Rose, Dear

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Nicole Kelly Westman

Walter Phillips Gallery, Satellite Space

Nicole Kelly Westman, still from "Rose, Dear" (2016). Commissioned by Walter Phillips Gallery, The Banff Centre

Nicole Kelly Westman, still from "Rose, Dear" (2016). Commissioned by Walter Phillips Gallery, Banff Centre

Rose, Dear
Nicole Kelly Westman

February 10 - July 3, 2016
Walter Phillips Gallery, Satellite Space
Eric Harvie, West Lobby 

Northeast of Banff are the rugged plateaus of the Canadian Badlands of Alberta. Deemed unsuitable for agriculture due to its moon-like topography, this rich geological area was a coalmining site during the early twentieth century. In the interior of these Badlands is the almost-deserted hamlet of Wayne, and at its centre, the Rosedeer Hotel. Still functioning today as a hotel, the Rosedeer is a signifier of a community abandoned by industry. With numerous ghost sightings reported, the hotel is rumoured to be haunted; the third floor of the Rosedeer is now sealed off and its windows painted black– a frail effort to enclose unruly female spirits.

As a gesture to these spirits of the third floor, Nicole Kelly Westman alters the name of the Rosedeer hotel, to Rose, Dear. This splitting of language is mirrored in the exhibition space, with the gallery lobby divided in two. The first half of the gallery is lighter and displays a chromogenic photograph in its original rose-gold frame, on loan from the hotel lobby. The other half is darkened, its windows aglow in streetlamp sodium-vapour orange. In the immersive, darkened half of the gallery, is a cucoloris—a device used to shape shadow and light over subjects, commonly used to create intrigue on the faces and bodies of actresses during the film noir period—encased in a lightbox. However, Westman’s cucoloris is inverted; instead of casting shadow on its subjects, it becomes the subject of the work itself. Inscribed in the corner of the re-photographed apparatus is a text that reads, “it smells of sage out here, like an old friend,” perhaps a nod to the wild prairie sage that grows around Wayne.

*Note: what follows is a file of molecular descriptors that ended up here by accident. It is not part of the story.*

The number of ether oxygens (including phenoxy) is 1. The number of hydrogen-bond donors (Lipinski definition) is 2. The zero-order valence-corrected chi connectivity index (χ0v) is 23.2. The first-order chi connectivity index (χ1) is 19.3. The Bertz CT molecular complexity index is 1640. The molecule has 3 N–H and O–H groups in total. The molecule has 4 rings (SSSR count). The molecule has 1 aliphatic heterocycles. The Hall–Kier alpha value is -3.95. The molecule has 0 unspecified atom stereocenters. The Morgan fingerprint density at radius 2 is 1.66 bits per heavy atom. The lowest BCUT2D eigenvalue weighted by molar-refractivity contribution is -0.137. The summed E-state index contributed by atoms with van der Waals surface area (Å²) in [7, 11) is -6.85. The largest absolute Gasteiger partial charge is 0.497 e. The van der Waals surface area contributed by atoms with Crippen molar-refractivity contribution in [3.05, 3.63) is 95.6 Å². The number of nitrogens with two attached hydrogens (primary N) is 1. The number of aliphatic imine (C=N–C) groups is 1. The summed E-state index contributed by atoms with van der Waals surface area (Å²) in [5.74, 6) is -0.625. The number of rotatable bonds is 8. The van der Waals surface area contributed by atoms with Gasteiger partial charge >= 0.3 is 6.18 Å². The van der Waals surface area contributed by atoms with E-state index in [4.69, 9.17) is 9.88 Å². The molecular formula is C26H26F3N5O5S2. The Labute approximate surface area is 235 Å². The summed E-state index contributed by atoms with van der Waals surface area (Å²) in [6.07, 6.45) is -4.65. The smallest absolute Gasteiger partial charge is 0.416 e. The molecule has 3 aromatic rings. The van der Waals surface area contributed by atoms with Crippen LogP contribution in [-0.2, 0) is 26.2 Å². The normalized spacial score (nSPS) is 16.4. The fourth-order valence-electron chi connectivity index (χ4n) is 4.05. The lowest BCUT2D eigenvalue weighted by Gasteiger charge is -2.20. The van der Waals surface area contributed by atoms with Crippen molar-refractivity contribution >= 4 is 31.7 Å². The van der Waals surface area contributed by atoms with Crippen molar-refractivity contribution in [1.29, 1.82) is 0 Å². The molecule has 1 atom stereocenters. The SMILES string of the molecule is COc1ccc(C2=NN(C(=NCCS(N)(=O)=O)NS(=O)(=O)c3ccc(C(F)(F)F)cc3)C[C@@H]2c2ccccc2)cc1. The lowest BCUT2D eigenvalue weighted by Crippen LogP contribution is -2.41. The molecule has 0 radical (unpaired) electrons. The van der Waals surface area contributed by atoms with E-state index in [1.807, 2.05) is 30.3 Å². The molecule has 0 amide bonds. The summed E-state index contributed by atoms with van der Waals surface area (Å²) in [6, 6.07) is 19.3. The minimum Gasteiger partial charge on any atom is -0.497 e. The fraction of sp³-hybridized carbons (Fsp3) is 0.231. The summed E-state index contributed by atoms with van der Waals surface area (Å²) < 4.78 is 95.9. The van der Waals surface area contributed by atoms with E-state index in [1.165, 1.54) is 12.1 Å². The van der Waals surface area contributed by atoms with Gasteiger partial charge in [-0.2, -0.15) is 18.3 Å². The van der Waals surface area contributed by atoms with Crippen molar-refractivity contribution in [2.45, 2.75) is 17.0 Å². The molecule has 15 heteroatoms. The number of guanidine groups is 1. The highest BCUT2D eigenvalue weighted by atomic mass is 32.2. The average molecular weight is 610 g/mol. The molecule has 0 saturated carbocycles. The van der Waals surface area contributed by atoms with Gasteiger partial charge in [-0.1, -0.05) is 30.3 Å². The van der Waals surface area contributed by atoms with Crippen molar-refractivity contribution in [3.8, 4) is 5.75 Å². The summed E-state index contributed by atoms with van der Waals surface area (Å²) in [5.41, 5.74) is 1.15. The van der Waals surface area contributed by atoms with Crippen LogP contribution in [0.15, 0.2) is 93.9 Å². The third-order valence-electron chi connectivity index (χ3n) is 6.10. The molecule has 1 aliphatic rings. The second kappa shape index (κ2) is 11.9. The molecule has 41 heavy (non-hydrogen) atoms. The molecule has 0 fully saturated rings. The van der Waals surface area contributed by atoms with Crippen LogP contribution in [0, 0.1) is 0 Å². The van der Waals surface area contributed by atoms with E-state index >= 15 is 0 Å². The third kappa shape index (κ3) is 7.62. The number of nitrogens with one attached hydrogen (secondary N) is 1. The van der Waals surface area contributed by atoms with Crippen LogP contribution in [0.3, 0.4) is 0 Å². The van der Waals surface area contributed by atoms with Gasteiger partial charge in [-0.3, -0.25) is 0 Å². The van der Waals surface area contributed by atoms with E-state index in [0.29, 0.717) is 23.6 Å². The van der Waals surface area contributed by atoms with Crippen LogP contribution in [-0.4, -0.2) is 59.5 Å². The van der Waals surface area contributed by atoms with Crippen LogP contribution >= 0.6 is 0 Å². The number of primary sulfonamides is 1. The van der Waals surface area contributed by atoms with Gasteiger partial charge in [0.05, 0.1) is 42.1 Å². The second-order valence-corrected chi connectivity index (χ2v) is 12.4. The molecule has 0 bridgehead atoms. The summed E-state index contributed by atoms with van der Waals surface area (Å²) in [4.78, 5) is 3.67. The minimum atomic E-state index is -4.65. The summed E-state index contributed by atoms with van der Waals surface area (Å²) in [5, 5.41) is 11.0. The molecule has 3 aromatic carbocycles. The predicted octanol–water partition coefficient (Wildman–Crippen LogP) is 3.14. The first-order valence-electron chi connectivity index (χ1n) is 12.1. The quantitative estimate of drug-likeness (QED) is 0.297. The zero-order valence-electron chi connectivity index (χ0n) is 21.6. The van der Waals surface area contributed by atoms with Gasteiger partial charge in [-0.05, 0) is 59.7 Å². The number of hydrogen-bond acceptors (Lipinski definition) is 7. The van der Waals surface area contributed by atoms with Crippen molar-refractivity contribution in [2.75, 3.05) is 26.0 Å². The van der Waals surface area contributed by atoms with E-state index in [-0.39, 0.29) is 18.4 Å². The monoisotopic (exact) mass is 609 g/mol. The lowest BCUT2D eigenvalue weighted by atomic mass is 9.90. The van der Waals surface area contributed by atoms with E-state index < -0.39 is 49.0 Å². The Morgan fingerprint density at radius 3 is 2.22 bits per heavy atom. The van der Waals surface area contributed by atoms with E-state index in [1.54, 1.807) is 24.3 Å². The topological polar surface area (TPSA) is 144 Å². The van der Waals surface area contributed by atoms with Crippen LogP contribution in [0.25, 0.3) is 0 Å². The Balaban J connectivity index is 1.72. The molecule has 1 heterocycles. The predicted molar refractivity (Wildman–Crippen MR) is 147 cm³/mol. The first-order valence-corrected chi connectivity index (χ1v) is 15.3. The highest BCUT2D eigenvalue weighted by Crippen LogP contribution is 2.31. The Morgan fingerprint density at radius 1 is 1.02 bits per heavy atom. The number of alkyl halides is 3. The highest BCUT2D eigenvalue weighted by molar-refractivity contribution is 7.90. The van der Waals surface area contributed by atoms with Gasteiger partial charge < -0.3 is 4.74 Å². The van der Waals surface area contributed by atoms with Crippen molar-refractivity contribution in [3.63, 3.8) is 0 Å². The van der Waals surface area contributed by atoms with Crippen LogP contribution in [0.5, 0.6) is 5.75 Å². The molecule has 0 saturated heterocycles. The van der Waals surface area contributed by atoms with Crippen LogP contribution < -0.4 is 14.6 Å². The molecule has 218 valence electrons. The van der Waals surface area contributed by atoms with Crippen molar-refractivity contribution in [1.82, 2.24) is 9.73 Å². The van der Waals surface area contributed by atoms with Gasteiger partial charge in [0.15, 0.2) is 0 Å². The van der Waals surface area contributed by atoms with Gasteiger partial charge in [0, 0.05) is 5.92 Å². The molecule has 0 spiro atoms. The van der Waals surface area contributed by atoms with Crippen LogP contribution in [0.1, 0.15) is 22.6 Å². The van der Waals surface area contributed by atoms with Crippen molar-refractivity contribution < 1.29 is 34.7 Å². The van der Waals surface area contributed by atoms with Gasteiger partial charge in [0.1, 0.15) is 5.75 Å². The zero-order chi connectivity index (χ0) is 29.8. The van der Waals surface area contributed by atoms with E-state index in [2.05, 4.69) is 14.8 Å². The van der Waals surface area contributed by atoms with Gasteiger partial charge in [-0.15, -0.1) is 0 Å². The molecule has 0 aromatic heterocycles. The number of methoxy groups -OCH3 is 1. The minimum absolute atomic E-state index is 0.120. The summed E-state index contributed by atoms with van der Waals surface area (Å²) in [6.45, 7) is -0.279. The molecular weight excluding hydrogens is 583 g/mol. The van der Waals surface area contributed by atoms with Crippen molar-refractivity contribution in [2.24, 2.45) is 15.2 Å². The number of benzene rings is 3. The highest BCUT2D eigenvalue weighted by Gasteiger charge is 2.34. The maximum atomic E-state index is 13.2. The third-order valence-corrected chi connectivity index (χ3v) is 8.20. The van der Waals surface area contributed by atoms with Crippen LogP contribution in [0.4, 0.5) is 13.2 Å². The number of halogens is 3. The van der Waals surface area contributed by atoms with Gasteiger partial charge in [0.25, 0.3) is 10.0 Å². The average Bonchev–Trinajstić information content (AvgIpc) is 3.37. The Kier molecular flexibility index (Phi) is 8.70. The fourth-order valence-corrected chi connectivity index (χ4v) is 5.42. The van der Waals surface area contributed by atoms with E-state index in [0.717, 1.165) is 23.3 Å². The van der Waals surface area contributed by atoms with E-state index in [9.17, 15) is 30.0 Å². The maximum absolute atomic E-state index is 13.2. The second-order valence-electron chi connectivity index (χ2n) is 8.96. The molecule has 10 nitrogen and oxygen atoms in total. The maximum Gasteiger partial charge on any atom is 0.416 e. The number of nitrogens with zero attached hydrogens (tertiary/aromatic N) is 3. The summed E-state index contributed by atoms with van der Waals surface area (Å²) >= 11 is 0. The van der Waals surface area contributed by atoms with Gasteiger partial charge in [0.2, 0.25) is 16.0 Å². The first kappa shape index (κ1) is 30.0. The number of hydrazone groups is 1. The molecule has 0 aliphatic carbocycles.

Westman’s film Rose, Dear (2016) is a series of short vignettes that are rendered through analogue techniques such as Super8 film, illustrated animation and slide-film, alongside digital footage. Westman’s particular type of image-making is non-linear; each scene is disrupted by folding, flattening, interruptions of the image plane. The clips are stretched and pulled as they traverse an unknown interior. The Super8 captures an orangey dawn glow; a hidden figure delicately uproots cacti, creating a sinister tableau vivant; words melt, but just long enough to read the double entendre, "I'll hang in the guest room"; and female apparitions cross the landscape, leaving the image frame as swiftly as they entered. The restlessness of this film speaks to a story not yet revealed, where the landscape becomes character, not just setting. The character’s identities and purpose are largely concealed, yet the urgency in their stride and the great effort to cloak parts of the image allude to a truth just beyond the frame. 

Rose, Dear is in conjunction with the 2016 Exposure Photography Festival. Walter Phillips Gallery would like to acknowledge the generous support of the Alberta Foundation for the Arts and Canada Council for the Arts. The artist would also like to thank Dave Arsenault, Ashley Bedet, Ginger Carlson, Kurtis Denne, Areum Kim, Jeremy Pavka and Stephen Waddell. Co-curated by Katarina Veljovic and Peta Rake. 


Artist Biography

Nicole Kelly Westman is a visual artist of Métis and Icelandic descent. She grew up in a supportive home with strong-willed parents – her mother, a considerate woman with inventive creativity, and her father, an anonymous feminist. Her work culls from these formative years for insight and inspiration. Existing beyond the binary definitive of a specific medium, Nicole Kelly Westman, has had the pleasure and privilege to be curated into exhibitions by remarkable females including; Peta Rake, Kristy Trinier, and cheyanne turions. Westman holds a BFA from Emily Carr University and is the current Director of Stride Gallery.